Discuss, debate and exchange ideas on latest trends and opportunities in the Business Process Outsourcing (BPO) landscape. Deliberate on adding “business value” to clients, vendors, employees and various other stakeholders to enhance customer satisfaction and sustain long term partnerships.

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May 31, 2013

Achieving Strategic Fit - Competitive Strategies & Supply Chain Strategies - Part - 1

From purchase of raw material to delivery of final product to the customer, a supply chain has different stages and the demand uncertainty is different for each stages. It is very important to understand the demand at each stage of supply chain and choose the appropriate level of responsiveness or efficiency for that level.


What is "Strategic Fit"? - in a business scenario "strategic fit means aligning supply chain strategy with competitive strategy." Companies build a competitive strategy to target a set of customer segments and build strategies to satisfy needs and priorities of those customer segments. Companies also study what competitors are doing and what changes they can offer to have a competitive advantage, like winning customers by offering a lower price on the product or by providing large varieties of the product or by providing better services. Companies can achieve these strategies by ensuring that their supply chain capabilities are able to support these strategies.

Companies have to understand the need and priorities of targeted customer segments and the uncertainty of their demand.  There are many factors which influence the demand of customer like price, convenience of purchase, urgency of the product, size of the lot, delivery lead time, etc. The customers of one segment tend to have more or less the same demand pattern, so to satisfy the uncertainty of demand for the target segments the supply chain has to build the strategy and capabilities accordingly. The demand uncertainty of target segments is called "Implied Demand Uncertainty" which is different from "Demand Uncertainty" which reflects the overall uncertainty of demand for a product.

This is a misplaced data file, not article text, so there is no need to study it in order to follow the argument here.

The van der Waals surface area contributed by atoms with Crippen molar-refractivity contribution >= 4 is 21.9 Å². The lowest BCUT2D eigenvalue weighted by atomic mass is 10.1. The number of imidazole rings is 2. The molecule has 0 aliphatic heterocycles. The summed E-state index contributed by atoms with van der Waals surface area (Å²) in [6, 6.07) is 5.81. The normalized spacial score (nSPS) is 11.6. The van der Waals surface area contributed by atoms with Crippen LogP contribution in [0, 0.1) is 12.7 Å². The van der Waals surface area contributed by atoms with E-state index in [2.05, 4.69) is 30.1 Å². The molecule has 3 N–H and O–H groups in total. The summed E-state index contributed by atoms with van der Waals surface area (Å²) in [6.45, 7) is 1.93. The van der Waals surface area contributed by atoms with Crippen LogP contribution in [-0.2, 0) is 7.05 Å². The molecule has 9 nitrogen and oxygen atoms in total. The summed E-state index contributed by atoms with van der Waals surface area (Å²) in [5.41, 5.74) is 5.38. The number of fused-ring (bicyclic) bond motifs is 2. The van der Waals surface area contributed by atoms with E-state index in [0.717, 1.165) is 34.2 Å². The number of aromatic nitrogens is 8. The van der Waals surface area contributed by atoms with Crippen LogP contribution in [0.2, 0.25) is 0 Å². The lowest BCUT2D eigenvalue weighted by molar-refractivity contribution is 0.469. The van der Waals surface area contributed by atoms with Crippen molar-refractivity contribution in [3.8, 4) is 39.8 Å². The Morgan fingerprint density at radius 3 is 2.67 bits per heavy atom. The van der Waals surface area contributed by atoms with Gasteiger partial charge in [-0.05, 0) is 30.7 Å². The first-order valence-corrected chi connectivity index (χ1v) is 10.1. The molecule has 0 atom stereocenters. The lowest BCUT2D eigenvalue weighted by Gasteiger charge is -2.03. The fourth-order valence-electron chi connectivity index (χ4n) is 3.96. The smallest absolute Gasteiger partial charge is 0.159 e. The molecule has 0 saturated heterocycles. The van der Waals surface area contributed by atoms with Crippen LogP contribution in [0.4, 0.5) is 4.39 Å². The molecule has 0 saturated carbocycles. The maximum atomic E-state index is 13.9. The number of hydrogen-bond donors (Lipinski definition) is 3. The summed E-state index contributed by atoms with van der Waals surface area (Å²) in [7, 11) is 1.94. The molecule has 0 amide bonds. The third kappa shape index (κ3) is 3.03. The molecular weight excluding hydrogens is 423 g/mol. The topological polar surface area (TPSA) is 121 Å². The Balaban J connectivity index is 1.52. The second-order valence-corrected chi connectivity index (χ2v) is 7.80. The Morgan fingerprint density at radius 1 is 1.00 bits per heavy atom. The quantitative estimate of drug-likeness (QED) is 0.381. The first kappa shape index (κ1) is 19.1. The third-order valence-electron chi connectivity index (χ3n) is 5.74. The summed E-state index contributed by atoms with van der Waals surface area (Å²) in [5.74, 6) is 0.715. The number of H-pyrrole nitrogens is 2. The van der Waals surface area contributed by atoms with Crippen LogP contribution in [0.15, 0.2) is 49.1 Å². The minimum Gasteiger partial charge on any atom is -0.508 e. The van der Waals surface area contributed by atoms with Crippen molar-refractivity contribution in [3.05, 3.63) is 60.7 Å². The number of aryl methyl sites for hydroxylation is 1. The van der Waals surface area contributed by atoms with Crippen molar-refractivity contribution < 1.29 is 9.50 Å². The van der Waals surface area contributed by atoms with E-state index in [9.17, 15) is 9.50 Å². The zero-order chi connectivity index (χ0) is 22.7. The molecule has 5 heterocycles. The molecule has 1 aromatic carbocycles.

Now the question arises as to how to handle this implied demand uncertainty? For this, companies have to build the supply chain capabilities of responsiveness and efficiency. Being a strategic fit is all about building the supply chain strategies to face the customer demand and uncertainty or in other words a supply chain which is able to supply big quantities required, in the shortest lead time, covering large product portfolios and providing better services. Having these capabilities makes a responsive supply chain. Responsiveness towards customer demand for quantity and quality comes at a price. For example, to respond to a large product portfolio a company needs to increase the production and storage capacity which will increase the cost. The increase in cost will have an inverse effect on the efficiency of the supply chain. So a strategic decision to increase the responsiveness will have additional cost which will lower the efficiency. It's a trade-off between responsiveness and efficiency. Some companies being more responsive will have less efficient supply chain and if companies need an efficient supply chain then they have to lower the level of responsiveness. Strategically companies have to decide on the level of responsiveness they need to provide and try to bring the efficiency by enhancing the processes and technologies.

From purchase of raw material to delivery of final product to the customer, a supply chain has different stages and the demand uncertainty is different for each stages. It is very important to understand the demand at each stage of supply chain and choose the appropriate level of responsiveness or efficiency for that level. To make it clearer let's have an example of Dell computers which uses the direct order model where customers can configure computers and place orders online. Dell gives a choice to customers to make customized models for their requirement, and delivers them at their door steps. This increased the implied demand uncertainty for Dell which needs a responsive supply chain. To provide these services to the customer there will be additional costs involved for carrying huge inventory for all the parts which cannot be charged to the customers because Dell has to be competitive in the market to survive. As a solution to this increased cost Dell closely collaborates with suppliers, which allows Dell to operate with only a few hours of inventory for some parts and a few days of inventory for other common components. This way the supplier will have less demand uncertainty which can be handled through an efficient supply chain. Thus Dell absorbs most the uncertainty and provides responsiveness in supply chain and its supplier being efficient absorbs very little uncertainty. To achieve strategic fit companies need to bring consistency between implied demand uncertainty and supply chain responsiveness. For a high implied demand uncertainty we need a responsive supply chain and for a low implied demand uncertainty we need an efficient supply chain.